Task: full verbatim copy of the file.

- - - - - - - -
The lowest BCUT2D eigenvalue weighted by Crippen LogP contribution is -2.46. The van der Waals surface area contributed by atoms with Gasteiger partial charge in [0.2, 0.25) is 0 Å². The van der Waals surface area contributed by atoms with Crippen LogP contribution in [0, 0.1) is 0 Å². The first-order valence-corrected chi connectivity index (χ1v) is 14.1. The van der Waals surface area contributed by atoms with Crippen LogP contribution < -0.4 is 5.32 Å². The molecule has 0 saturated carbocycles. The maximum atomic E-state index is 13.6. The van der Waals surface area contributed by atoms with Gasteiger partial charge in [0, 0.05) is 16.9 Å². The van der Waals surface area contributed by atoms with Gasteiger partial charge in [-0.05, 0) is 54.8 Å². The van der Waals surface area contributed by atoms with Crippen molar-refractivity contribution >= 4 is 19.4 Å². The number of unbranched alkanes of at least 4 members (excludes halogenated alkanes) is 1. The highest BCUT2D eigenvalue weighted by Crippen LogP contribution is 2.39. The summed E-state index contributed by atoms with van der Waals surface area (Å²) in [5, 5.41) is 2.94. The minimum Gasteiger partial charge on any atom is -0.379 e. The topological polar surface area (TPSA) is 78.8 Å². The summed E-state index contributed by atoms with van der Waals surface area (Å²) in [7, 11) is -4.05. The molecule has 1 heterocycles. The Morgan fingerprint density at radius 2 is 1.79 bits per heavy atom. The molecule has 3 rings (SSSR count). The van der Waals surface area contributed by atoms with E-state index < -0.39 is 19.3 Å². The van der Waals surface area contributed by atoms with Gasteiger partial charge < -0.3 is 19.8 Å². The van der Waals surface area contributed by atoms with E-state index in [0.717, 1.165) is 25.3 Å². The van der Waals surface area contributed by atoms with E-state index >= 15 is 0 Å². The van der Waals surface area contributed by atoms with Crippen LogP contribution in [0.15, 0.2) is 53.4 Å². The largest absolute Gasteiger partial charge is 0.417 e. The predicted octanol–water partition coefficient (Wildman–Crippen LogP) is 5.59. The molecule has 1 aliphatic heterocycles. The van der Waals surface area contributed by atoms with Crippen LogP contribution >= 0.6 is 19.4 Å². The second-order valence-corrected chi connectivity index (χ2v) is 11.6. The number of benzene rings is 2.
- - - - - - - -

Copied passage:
The lowest BCUT2D eigenvalue weighted by Crippen LogP contribution is -2.46. The van der Waals surface area contributed by atoms with Gasteiger partial charge in [0.2, 0.25) is 0 Å². The van der Waals surface area contributed by atoms with Crippen LogP contribution in [0, 0.1) is 0 Å². The first-order valence-corrected chi connectivity index (χ1v) is 14.1. The van der Waals surface area contributed by atoms with Crippen LogP contribution < -0.4 is 5.32 Å². The molecule has 0 saturated carbocycles. The maximum atomic E-state index is 13.6. The van der Waals surface area contributed by atoms with Gasteiger partial charge in [0, 0.05) is 16.9 Å². The van der Waals surface area contributed by atoms with Gasteiger partial charge in [-0.05, 0) is 54.8 Å². The van der Waals surface area contributed by atoms with Crippen molar-refractivity contribution >= 4 is 19.4 Å². The number of unbranched alkanes of at least 4 members (excludes halogenated alkanes) is 1. The highest BCUT2D eigenvalue weighted by Crippen LogP contribution is 2.39. The summed E-state index contributed by atoms with van der Waals surface area (Å²) in [5, 5.41) is 2.94. The minimum Gasteiger partial charge on any atom is -0.379 e. The topological polar surface area (TPSA) is 78.8 Å². The summed E-state index contributed by atoms with van der Waals surface area (Å²) in [7, 11) is -4.05. The molecule has 1 heterocycles. The Morgan fingerprint density at radius 2 is 1.79 bits per heavy atom. The molecule has 3 rings (SSSR count). The van der Waals surface area contributed by atoms with E-state index < -0.39 is 19.3 Å². The van der Waals surface area contributed by atoms with Gasteiger partial charge < -0.3 is 19.8 Å². The van der Waals surface area contributed by atoms with E-state index in [0.717, 1.165) is 25.3 Å². The van der Waals surface area contributed by atoms with E-state index >= 15 is 0 Å². The van der Waals surface area contributed by atoms with Crippen LogP contribution in [0.15, 0.2) is 53.4 Å². The largest absolute Gasteiger partial charge is 0.417 e. The predicted octanol–water partition coefficient (Wildman–Crippen LogP) is 5.59. The molecule has 1 aliphatic heterocycles. The van der Waals surface area contributed by atoms with Crippen LogP contribution >= 0.6 is 19.4 Å². The second-order valence-corrected chi connectivity index (χ2v) is 11.6. The number of benzene rings is 2.